The panel was comprised of an illustrious group of venture capital investors, including McNamee, founder of Elevation Partners, a venture capital company that late last summer invested more than $200 million for a 40% stake in magazine Forbes.
When a renowned investor suggests that Google – one of Silicon Valley’s home runs and the biggest hit on the Internet - is passé because it’s not Web 2.0, it sort of perks your ears up.
Web 2.0 is basically the catchphrase term that describes interactivity and collaboration as the audience is also author.
McNamee’s remark about Google was in the context of Web 2.0 investment opportunities, and how other companies appear to be doing a better job evolving or innovating as the Web allows for more engagement and collaboration between the audience and author.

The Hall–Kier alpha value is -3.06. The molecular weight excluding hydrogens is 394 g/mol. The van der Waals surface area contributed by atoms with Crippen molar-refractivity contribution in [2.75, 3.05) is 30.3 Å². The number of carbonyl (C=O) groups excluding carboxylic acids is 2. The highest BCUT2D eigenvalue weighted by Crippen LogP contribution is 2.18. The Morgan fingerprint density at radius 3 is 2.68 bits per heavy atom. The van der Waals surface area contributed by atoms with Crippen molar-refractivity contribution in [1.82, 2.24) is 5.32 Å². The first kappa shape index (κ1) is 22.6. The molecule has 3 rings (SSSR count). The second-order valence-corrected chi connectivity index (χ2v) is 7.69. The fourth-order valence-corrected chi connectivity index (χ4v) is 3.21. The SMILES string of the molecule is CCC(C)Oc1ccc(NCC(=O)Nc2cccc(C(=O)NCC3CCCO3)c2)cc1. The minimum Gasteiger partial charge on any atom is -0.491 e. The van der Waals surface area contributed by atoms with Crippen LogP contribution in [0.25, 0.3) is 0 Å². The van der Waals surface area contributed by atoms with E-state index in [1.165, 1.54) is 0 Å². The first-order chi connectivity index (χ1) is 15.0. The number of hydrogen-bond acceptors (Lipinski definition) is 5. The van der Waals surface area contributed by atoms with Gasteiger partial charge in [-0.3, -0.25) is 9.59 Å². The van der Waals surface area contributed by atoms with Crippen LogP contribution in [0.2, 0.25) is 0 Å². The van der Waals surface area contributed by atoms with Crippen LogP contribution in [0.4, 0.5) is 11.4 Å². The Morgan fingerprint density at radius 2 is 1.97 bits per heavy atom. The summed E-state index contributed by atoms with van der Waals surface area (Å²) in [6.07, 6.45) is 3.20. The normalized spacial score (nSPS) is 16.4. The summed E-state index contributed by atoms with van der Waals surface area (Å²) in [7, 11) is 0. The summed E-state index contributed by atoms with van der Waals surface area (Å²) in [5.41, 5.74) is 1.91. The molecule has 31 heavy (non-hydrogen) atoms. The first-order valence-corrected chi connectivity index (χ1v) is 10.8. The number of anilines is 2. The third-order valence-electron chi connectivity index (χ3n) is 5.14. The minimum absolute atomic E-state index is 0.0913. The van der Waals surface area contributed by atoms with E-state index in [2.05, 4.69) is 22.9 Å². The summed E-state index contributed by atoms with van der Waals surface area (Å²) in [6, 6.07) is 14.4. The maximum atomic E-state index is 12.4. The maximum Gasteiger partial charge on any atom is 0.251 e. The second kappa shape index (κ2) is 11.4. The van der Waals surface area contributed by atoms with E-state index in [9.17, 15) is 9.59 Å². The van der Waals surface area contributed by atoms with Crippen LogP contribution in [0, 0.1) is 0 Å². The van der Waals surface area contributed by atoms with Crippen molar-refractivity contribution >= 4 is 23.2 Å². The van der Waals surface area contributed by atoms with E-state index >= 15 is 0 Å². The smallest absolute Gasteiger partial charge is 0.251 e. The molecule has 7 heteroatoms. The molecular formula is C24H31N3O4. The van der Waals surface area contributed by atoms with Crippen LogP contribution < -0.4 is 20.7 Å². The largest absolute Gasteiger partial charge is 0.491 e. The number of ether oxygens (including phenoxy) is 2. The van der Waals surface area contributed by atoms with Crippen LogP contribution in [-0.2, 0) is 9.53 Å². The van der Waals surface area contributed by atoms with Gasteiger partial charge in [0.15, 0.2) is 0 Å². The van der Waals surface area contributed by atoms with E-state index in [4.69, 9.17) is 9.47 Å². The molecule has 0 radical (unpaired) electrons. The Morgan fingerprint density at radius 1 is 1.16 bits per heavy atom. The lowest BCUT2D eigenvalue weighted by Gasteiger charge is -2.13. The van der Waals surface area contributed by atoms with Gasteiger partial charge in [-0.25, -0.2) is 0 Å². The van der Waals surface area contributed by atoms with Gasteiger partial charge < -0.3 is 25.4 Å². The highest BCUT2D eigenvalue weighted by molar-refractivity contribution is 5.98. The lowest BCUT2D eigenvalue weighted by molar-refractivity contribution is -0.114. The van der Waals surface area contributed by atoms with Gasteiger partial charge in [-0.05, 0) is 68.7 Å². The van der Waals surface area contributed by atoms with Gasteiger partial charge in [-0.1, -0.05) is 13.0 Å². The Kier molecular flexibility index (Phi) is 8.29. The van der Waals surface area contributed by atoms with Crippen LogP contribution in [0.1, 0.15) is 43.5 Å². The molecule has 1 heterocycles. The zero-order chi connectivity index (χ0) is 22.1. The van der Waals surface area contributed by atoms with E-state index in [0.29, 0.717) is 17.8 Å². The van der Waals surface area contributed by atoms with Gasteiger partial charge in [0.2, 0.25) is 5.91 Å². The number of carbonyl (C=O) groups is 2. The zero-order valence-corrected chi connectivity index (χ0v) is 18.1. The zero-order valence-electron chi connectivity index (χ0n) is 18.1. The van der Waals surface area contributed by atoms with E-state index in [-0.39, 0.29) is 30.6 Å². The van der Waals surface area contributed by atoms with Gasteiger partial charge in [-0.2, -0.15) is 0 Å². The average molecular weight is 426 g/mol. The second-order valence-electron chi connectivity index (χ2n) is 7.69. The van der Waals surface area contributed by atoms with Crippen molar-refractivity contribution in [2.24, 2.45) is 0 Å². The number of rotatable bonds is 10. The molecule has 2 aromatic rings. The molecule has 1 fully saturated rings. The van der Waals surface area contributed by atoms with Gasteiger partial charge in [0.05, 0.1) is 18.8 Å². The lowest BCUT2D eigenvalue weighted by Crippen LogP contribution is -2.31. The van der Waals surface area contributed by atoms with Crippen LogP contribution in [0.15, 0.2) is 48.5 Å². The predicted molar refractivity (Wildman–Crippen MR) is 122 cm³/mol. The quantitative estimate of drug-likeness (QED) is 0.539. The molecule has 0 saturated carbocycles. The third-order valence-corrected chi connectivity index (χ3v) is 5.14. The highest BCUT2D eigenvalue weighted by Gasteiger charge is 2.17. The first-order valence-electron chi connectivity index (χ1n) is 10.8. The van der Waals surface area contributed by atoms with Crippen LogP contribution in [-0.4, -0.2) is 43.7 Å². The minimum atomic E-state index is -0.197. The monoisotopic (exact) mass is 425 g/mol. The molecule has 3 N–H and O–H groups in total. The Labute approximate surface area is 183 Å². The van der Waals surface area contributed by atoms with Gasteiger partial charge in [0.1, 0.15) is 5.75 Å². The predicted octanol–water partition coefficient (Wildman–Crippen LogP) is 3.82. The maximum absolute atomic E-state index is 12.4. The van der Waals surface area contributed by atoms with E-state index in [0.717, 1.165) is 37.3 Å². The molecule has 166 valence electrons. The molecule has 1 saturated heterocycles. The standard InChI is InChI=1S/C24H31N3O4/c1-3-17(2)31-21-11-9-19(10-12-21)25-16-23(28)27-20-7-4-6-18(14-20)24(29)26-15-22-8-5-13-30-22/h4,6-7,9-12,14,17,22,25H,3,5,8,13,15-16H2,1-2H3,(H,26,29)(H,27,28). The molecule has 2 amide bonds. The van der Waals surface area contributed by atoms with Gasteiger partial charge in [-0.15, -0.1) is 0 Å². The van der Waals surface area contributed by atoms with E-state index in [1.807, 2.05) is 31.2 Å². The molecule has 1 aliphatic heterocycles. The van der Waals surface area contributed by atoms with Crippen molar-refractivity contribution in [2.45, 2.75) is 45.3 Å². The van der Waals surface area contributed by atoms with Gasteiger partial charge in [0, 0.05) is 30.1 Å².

On Wednesday morning, following the panel, I spoke with McNamee to clarify his viewpoints.
“Web 1.0 seems so derogatory. Are you suggesting that Google is not innovating fast enough?” I asked.
“Google is the zenith of Web 1.0, and it’s important to understand that Web 1.0 isn’t going away,” said McNamee. “Interactivity doesn’t replace it [Web 1.0], it complements it… Google is incredibly well positioned.”
That said, McNamee added: “Nothing is forever. Microsoft’s (MSFT) Windows is not forever. Google is not forever.” Read my Net Sense column on Thursday for more predictions.